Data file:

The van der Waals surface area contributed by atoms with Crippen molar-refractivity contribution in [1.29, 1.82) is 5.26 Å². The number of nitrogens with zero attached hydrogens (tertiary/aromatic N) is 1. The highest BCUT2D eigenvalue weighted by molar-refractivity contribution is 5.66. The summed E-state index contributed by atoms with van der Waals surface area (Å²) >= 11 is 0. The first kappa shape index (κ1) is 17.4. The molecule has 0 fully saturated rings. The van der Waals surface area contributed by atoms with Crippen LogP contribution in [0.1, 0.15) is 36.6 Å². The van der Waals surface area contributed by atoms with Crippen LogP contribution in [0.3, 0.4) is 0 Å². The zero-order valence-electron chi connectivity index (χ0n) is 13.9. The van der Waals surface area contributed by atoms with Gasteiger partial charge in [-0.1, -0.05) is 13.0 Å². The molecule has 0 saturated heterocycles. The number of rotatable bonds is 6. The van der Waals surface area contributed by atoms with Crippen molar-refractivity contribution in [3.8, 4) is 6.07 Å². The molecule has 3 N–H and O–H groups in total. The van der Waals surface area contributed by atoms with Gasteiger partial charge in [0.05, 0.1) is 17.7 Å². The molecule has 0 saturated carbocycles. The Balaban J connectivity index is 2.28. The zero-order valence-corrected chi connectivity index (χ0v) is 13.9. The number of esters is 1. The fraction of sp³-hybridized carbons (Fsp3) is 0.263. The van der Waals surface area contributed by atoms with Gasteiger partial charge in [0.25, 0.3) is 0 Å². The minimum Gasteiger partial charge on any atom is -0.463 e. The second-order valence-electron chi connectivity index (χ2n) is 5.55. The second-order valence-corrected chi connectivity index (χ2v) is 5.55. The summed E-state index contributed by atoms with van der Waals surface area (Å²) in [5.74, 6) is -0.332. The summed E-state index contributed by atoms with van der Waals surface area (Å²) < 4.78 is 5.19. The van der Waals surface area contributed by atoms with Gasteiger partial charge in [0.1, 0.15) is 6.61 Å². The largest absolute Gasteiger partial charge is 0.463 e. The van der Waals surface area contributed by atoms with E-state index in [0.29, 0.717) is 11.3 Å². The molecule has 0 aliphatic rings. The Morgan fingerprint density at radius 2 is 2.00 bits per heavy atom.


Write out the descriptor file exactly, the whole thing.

The van der Waals surface area contributed by atoms with Crippen molar-refractivity contribution in [1.29, 1.82) is 5.26 Å². The number of nitrogens with zero attached hydrogens (tertiary/aromatic N) is 1. The highest BCUT2D eigenvalue weighted by molar-refractivity contribution is 5.66. The summed E-state index contributed by atoms with van der Waals surface area (Å²) >= 11 is 0. The first kappa shape index (κ1) is 17.4. The molecule has 0 fully saturated rings. The van der Waals surface area contributed by atoms with Crippen LogP contribution in [0.1, 0.15) is 36.6 Å². The van der Waals surface area contributed by atoms with Crippen LogP contribution in [0.3, 0.4) is 0 Å². The zero-order valence-electron chi connectivity index (χ0n) is 13.9. The van der Waals surface area contributed by atoms with Gasteiger partial charge in [-0.1, -0.05) is 13.0 Å². The molecule has 0 saturated heterocycles. The number of rotatable bonds is 6. The van der Waals surface area contributed by atoms with Crippen molar-refractivity contribution in [3.8, 4) is 6.07 Å². The molecule has 3 N–H and O–H groups in total. The van der Waals surface area contributed by atoms with Gasteiger partial charge in [0.05, 0.1) is 17.7 Å². The molecule has 0 saturated carbocycles. The Balaban J connectivity index is 2.28. The zero-order valence-corrected chi connectivity index (χ0v) is 13.9. The number of esters is 1. The fraction of sp³-hybridized carbons (Fsp3) is 0.263. The van der Waals surface area contributed by atoms with Gasteiger partial charge in [0.25, 0.3) is 0 Å². The minimum Gasteiger partial charge on any atom is -0.463 e. The second-order valence-electron chi connectivity index (χ2n) is 5.55. The second-order valence-corrected chi connectivity index (χ2v) is 5.55. The summed E-state index contributed by atoms with van der Waals surface area (Å²) in [5.74, 6) is -0.332. The summed E-state index contributed by atoms with van der Waals surface area (Å²) < 4.78 is 5.19. The van der Waals surface area contributed by atoms with Gasteiger partial charge in [0.1, 0.15) is 6.61 Å². The largest absolute Gasteiger partial charge is 0.463 e. The van der Waals surface area contributed by atoms with E-state index in [0.29, 0.717) is 11.3 Å². The molecule has 0 aliphatic rings. The Morgan fingerprint density at radius 2 is 2.00 bits per heavy atom.